From the multiple myosin isoforms, myosin IIA and IIB are primarily expressed at cell-cell contacts [287]. Importantly, is has been reported recently that myosin IIA and myosin IIB engage rather distinct signalling cascades to regulate cadherin junctions in MCF7 breast epithelial cells [142]. Junctional localization of myosin IIA requires next to E-cadherin adhesion, Rho-Rho-kinase and myosin light chain-kinase activation, and thereby subsequently increase the contractile force of the circumferential belt and tight junction integrity. Myosin IIB, via Rap1A, supports myosin IIA-Rho-Rho-kinase signalling to E-cadherin and to myosin light chain kinase, and thereby also subsequently induce the stabilisation of the apical ring structure and enhancement of the junctional integrity [142]. Thus, both myosin IIA and myosin IIB might modulate the epithelial barrier function upon enhancement of the (tight) junction integrity through signalling via a rather distinct subset of small GTPases, namely RhoA and Rap1A. Several recent reports indicate that Rap1 regulates cell-cell junction formation through signalling to E-cadherin-catenin and integrin-extracellular matrix complexes [22,151,288,289]. Thus, it is tempting to assume that Epac, by activation of Rap1, importantly regulates the barrier function. As it has been also shown that E-cadherin internalization induces GTP-loading, thus, activation of Rap1 [140], these findings might indicate that the activity state of Rap1 is not only controlled by guanine nucleotide exchange factors but also by structural components of the cell-cell barrier.

The next layer of the epithelial barrier, the basement membrane belongs to the basement membrane zone and is a central component of the epithelial mesenchymal trophic unit, the latter known to consist of opposing layers of epithelial and mesenchymal cells separated by the basement membrane [240,263,264,265]. The basement membrane executes several distinct functions such as epithelium-extracellular matrix attachment, barrier functioning, cell-cell/cell-matrix communication and binding of growth factor, including the epidermal growth factor and the transforming growth factor-β (TGF-β) [240,263,264,265] (Figure 2). Although thickening of the epithelial reticular basement membrane is a typical feature of asthma [228], structural alterations on the level of the basement membrane and its potential impact on typical COPD features is still a matter of debate. The extracellular matrix underneath the basement membrane consists of several distinct components such as collagens, proteoglycans and glycoproteins like fibronectin and laminins [212,261,262,263,264]. In COPD patients a decrease in proteoglycans, such as decorin and biglycan, is observed. Collagen and fibronectin are increased in patients with emphysema leading to airway wall fibrosis [204,238,240,264,284,290].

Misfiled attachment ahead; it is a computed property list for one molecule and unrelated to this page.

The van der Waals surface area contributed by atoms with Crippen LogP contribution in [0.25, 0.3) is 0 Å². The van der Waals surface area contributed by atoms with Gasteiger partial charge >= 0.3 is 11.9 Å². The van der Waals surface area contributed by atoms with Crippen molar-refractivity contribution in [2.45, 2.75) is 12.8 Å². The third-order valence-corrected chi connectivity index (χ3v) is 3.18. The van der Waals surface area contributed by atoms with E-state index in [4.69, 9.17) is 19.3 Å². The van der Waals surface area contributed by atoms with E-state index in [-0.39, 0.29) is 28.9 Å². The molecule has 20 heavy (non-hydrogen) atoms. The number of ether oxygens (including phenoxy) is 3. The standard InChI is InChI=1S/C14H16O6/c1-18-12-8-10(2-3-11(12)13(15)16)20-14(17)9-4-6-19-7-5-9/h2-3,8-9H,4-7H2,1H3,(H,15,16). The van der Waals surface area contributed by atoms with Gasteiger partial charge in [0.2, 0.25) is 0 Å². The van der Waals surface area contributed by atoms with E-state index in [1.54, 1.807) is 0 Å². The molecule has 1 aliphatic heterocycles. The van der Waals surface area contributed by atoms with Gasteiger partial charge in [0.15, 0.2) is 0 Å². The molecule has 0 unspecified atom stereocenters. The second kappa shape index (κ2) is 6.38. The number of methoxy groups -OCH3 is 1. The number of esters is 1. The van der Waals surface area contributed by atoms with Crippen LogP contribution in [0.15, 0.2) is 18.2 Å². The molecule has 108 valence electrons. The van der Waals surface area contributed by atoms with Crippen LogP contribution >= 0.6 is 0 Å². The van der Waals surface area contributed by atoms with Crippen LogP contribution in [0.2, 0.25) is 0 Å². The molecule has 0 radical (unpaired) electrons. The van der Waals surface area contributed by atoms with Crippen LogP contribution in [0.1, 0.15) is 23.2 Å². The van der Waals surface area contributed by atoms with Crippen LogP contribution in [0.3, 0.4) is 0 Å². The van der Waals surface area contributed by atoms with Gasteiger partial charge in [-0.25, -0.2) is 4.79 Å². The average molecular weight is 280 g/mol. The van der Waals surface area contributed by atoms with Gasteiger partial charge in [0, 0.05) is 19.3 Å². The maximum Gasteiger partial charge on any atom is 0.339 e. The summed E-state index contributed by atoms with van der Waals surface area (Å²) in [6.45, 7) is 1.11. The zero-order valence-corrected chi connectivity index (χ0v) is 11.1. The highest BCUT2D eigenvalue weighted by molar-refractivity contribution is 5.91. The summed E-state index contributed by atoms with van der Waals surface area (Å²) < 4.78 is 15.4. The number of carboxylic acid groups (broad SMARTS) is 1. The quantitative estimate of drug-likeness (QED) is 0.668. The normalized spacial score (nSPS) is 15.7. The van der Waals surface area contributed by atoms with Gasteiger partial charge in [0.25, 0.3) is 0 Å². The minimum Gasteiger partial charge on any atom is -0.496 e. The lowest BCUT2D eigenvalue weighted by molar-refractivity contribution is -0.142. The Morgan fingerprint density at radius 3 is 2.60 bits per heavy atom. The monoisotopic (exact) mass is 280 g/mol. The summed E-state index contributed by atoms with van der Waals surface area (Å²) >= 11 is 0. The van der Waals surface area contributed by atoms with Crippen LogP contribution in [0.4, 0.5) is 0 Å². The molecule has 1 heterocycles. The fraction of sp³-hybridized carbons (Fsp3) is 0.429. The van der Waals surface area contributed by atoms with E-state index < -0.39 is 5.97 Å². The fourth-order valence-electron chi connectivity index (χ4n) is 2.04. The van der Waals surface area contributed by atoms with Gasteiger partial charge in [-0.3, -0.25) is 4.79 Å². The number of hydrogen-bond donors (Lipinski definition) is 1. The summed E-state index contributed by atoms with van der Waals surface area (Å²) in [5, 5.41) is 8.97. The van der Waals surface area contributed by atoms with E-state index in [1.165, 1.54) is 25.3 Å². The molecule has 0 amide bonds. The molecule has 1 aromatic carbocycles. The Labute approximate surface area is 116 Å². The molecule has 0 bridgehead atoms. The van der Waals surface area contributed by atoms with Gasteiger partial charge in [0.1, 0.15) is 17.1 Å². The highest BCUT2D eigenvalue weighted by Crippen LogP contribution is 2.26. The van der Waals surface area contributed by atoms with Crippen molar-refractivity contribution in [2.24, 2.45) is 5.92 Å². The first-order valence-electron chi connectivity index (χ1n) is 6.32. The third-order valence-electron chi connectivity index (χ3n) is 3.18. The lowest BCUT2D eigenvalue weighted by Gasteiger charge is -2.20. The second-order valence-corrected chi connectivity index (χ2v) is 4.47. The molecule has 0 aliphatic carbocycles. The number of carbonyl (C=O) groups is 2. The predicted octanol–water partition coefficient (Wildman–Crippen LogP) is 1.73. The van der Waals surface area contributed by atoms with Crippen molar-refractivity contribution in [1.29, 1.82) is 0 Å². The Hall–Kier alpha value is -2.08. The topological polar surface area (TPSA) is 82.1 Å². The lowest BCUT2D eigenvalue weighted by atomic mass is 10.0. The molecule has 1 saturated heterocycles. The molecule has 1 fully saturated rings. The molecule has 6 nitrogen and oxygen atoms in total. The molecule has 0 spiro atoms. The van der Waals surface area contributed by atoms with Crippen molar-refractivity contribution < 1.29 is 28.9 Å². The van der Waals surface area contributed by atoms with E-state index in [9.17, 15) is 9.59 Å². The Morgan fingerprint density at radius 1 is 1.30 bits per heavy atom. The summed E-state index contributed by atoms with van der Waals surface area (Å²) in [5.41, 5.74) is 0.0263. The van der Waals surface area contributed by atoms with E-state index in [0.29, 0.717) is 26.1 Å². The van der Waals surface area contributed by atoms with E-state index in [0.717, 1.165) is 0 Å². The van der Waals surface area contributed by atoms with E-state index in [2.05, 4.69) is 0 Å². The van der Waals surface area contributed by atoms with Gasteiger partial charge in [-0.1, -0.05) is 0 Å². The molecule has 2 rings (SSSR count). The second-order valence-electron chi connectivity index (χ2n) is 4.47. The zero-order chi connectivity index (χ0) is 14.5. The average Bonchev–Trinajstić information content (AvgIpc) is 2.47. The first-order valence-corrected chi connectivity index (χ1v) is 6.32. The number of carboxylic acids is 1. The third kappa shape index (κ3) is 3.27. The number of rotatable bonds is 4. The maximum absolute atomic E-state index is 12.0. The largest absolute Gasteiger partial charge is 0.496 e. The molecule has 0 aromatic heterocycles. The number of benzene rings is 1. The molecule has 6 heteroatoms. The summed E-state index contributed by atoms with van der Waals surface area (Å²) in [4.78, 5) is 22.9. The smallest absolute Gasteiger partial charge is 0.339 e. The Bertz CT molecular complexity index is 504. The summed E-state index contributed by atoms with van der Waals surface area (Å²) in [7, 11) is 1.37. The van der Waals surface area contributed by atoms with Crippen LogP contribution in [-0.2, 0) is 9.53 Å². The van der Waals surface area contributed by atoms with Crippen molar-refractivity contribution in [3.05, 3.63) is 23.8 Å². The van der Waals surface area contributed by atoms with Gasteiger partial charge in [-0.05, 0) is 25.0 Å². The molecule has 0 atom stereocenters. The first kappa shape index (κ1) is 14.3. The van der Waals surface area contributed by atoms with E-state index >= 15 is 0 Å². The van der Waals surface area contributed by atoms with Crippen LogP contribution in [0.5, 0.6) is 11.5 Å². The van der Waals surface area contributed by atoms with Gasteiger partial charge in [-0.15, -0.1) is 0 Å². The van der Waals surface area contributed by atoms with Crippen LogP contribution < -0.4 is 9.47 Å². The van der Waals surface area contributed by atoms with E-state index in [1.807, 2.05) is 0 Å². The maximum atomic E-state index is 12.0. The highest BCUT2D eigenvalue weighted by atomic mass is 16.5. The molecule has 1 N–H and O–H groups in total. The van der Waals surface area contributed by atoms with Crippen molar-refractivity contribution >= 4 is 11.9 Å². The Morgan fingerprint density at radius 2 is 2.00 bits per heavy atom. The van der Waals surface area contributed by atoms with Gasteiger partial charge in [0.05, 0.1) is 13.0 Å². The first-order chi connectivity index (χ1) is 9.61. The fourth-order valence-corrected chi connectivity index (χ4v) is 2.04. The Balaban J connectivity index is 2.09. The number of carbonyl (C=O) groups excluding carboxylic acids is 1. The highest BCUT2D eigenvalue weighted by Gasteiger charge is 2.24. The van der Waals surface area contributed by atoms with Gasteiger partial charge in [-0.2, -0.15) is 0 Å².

Activated fibroblasts produce huge amounts of the extracellular matrix components, but also regulate the production of MMPs and endogenous antiproteinases [291,292,293]. Elevation of TGF-β promotes cell proliferation and extracellular matrix deposition by fibroblasts, whereas MMP-2 and MMP-9 (gelatinase / collagenase) and MMP-12 (elastase), which are increased in sputum of COPD patients [204,294] promote pro-fibrotic responses as well as destruction of the alveolar parenchyma. Thus, an imbalance between matrix metalloproteinase and their appropriate antiproteinase may contribute to fibrosis and emphysema in COPD [204,294,295,296,297].